Parents keep their children off school after Sri Lanka bombings and Rohingya refugees have 2,000 learning centres - plus more in our news roundup.
School attendance low after Sri Lanka terror attacks
Security was tight as thousands of state schools across Sri Lanka resumed classes this week in the wake of the Easter Sunday bombings that killed 258 people.
But attendance has been low despite a raft of new measures, including armed guards and parking restrictions near schools. Many anxious parents kept their children at home over fears of more attacks by Islamic militants.
"I have decided not to send my son to school until the country returns to normal," said Sujeeva Dissanayake, whose son goes to the state-run Asoka College in Colombo.
Mid-to-upper stream classes at the country's 10,000 state schools resumed on Monday, a day after soldiers conducted a security sweep of schools. Lower grades are expected to resume on May 13.
Cardinal Malcolm Ranjith said all Catholic schools will reopen the following day. They have been shut since the April 21 attacks on three churches and three luxury hotels.
2,000 learning centres for Rohingya refugees
The Rohingya refugee camps of Cox’s Bazar in Bangladesh now have 2,000 learning centres. More than 180,000 children aged from four to 14 are being taught by 4,000 teachers who have been trained by UNICEF partners.
After the arrival of hundreds of thousands of Rohingya children who fled from Myanmar in August 2017, the initial focus was to provide safe learning environments.
"Today, UNICEF is focusing on ensuring quality education for Rohingya children," said spokesperson Christophe Boulierac.
He said their learning is now comparable to those that children would achieve through a formal school curriculum and includes English and Burmese language, mathematics, life skills and science.
"There is still a lot of work," he added. "One-third of the 416,000 school-age Rohingya children are still not accessing basic education. A generation of Rohingya children and young people cannot be left without the education and skills needed to build a life for themselves."
Bombing in Syria destroys 10 schools
At least 10 schools have been destroyed during a devastating bombing campaign in Syria's Idlib province.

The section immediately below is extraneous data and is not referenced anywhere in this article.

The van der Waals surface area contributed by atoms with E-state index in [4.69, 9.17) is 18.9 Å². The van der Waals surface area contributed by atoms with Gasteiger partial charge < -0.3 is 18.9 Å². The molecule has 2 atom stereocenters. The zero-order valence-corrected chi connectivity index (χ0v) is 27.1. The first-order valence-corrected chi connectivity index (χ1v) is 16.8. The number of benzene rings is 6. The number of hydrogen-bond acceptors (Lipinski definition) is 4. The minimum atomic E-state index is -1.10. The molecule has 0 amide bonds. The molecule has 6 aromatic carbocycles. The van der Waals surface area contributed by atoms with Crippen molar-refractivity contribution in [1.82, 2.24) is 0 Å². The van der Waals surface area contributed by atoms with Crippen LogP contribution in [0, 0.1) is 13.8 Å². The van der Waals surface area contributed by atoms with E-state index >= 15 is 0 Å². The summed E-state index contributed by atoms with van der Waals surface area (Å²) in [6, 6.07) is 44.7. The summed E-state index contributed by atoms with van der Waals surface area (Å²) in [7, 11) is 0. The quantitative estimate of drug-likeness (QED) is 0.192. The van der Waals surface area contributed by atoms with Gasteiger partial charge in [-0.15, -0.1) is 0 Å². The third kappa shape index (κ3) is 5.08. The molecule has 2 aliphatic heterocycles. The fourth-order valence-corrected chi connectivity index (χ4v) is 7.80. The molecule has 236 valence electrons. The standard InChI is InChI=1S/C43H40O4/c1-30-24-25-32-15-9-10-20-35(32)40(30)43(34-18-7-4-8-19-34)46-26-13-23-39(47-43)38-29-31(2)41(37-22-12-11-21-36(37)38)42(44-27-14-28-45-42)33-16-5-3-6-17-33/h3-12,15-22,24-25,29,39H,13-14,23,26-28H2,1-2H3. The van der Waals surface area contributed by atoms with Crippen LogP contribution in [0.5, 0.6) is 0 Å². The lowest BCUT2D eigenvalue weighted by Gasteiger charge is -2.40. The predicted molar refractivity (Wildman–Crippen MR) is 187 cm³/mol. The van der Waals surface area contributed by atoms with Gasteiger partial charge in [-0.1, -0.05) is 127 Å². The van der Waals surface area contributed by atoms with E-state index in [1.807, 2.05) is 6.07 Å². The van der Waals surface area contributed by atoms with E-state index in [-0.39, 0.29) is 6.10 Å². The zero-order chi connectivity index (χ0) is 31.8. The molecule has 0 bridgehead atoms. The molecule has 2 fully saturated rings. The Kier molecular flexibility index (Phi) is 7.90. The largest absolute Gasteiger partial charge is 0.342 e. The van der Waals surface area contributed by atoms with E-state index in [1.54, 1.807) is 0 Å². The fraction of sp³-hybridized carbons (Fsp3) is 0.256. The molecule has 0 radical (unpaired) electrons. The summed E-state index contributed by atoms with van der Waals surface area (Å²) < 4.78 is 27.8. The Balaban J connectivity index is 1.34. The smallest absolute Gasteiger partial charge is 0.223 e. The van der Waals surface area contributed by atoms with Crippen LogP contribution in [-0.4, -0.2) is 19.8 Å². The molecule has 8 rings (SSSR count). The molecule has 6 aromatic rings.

More than 180 people have been killed and over 150,000 have fled their homes since the attacks began on April 30. The UN said bombs had fallen on at least 50 villages. The UN Security Council is to meet today to discuss the escalation in the fighting.
Air attacks and shelling of schools and hospitals in northwest Syria amount to "an unacceptable violation of international law," said the European Union's foreign policy chief Federica Mogherini.
Schools are meant to be safe places for children to learn. 87 countries have now signed the Safe Schools Declaration - a commitment to protect education in conflict.
Theirworld's report Safe Schools: The Hidden Crisis revealed that between 2013 and 2017 there were more than 12,700 attacks on schools, harming more than 21,000 students and educators in at least 70 countries.
Funding boost for Palestinian education
Qatar has given $480 million in aid to the cash-strapped Palestinian Authority to support education and health services and provide urgent humanitarian relief.
Meanwhile, the UN agency that educates thousands of Palestinian children has also been given a funding boost. Norway has given $11.5 million to UNRWA's emergency appeal for its work in Syria, where there are 438,000 Palestinian refugees.
“This funding will be used to meet basic humanitarian needs and will target vulnerable groups, including displaced children who have a right to education, and refugees’ needs in healthcare,” said Norwegian foreign minister Ine Eriksen Søreide.
New Zealand has also committed to helping UNRWA's core programmes, including education for 532,000 Palestine refugee boys and girls in 715 UNRWA schools across the Middle East.
Last year the agency suffered a serious funding crisis when the United States withdrew its $250 million of aid. UNRWA, which spends 54% of its budget on education, warned at the time that schools might not reopen - but other international donors stepped in to help plug the gap.
894 child soldiers freed by Nigerian militia
Almost 900 child soldiers have been released by a militia in troubled northeast Nigeria.
The 894 children - including 106 girls - were freed from the ranks of the Civilian Joint Task Force (CJTF) in Maiduguri. The militia, which helps security forces in the fight against Boko Haram, has committed to end and prevent the recruitment and use of children.
"We cannot give up the fight for the children, as long as children are still affected by the fighting. We will continue until there is no child left in the ranks of all armed groups in Nigeria," said Mohamed Fall, Representative of UNICEF in Nigeria.
Child recruits are used in a variety of tasks by armed forces and militias. Most child soldiers miss out on school and can be traumatised by what they have been forced to do or have witnessed.